Most liberals believe in stifling the speech of those with whom they disagree. That’s not tolerant – it’s the peak of intolerance!

Conservatives think that the most effective way to fight a drug epidemic is to load our prisons up with non-violent offenders as opposed to advocating for the free market to create more rehabilitation facilities and ideas; prison should be the last resort used when trying to change someone’s heart or actions.

Liberalism now says that we can abort a child moments before it enters our world — thus depriving it of its basic right to life.
I realize this example will be a point of controversy among my fellow libertarians, but I find it hard to see how liberals can claim the moral high ground as it pertains to the downtrodden when they won’t even give a person a chance to live their life and pursue their own happiness.

Conservatives believe in building walls to keep people out.

Liberals believe in forms of punishment for people who don’t believe the same way they do (e.g. criminal charges against climate change deniers).

Despite the inclusion of my own personal opinions on each of those points, I don’t point this out with the intention of completely ridiculing conservatives and liberals for the views they have.

I do, however, add them in so that you can better see the overall point I’m trying to make here.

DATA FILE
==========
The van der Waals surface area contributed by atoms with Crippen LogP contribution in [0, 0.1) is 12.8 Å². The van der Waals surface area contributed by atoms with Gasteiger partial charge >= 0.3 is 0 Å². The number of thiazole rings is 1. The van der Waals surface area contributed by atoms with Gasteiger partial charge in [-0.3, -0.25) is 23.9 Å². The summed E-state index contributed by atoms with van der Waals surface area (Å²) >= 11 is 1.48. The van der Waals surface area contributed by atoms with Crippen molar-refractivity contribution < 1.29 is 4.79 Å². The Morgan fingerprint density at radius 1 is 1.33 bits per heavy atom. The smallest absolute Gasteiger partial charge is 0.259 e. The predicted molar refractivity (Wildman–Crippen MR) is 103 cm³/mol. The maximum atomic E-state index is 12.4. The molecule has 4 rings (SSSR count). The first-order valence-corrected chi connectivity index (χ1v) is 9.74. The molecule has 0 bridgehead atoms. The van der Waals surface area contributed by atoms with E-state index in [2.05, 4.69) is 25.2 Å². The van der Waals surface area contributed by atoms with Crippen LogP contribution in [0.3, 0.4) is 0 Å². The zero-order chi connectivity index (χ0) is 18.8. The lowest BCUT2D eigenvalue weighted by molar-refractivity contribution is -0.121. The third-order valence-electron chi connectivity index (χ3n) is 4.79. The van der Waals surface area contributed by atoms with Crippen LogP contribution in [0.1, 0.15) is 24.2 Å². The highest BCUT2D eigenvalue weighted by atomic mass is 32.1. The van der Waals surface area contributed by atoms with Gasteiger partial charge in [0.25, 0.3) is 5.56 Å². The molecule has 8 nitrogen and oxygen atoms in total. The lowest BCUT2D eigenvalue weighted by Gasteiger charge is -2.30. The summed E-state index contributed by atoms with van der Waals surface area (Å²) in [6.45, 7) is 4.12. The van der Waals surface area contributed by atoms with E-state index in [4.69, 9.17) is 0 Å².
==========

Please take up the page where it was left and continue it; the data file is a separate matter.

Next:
Your views as a libertarian truly aren’t as crazy and radical as those on the outside would like you to believe. And no matter how much you say you know this fact to be true, if you look at the libertarian movement as a whole, it seems that we choose to play in to the stereotype way more than we should.

A guy stripping on stage at the Libertarian Convention, Gary Johnson faking a heart attack while debating marijuana, these are a few examples. This isn’t about, what I believe to be, dangerous policies of the other side, this is for you and I.

It is of course admirable to stand out and be different from the rest of society, but you don’t have to play into the idea that being politically different from most of society somehow makes the views you hold dangerous and immoral.

So, instead of giving in and just accepting what the political elites think of you, remember that that policy you support is not always the one that is the most radical. In fact, compared to the related policy of the other two parties, yours may be the one with the most common sense.

Choose instead to defend your views with common sense, and if the other side continues to come back at you with the “crazy” label, accept that they’re not going to agree with you but don’t accept the label.

By accepting that someone isn’t going to agree with you and by extending an invitation to respectfully agree to disagree, you’re already retroactively fighting to extinguish that label in the most effective way possible.

* Mark Metz lives in Grand Rapids, Michigan. He has worked at a residential home for 7-12 year old behaviorally challenged boys for four years. He is a former conservative who has converted to libertarianism, and he is now looking to advance the ideas of liberty and freedom.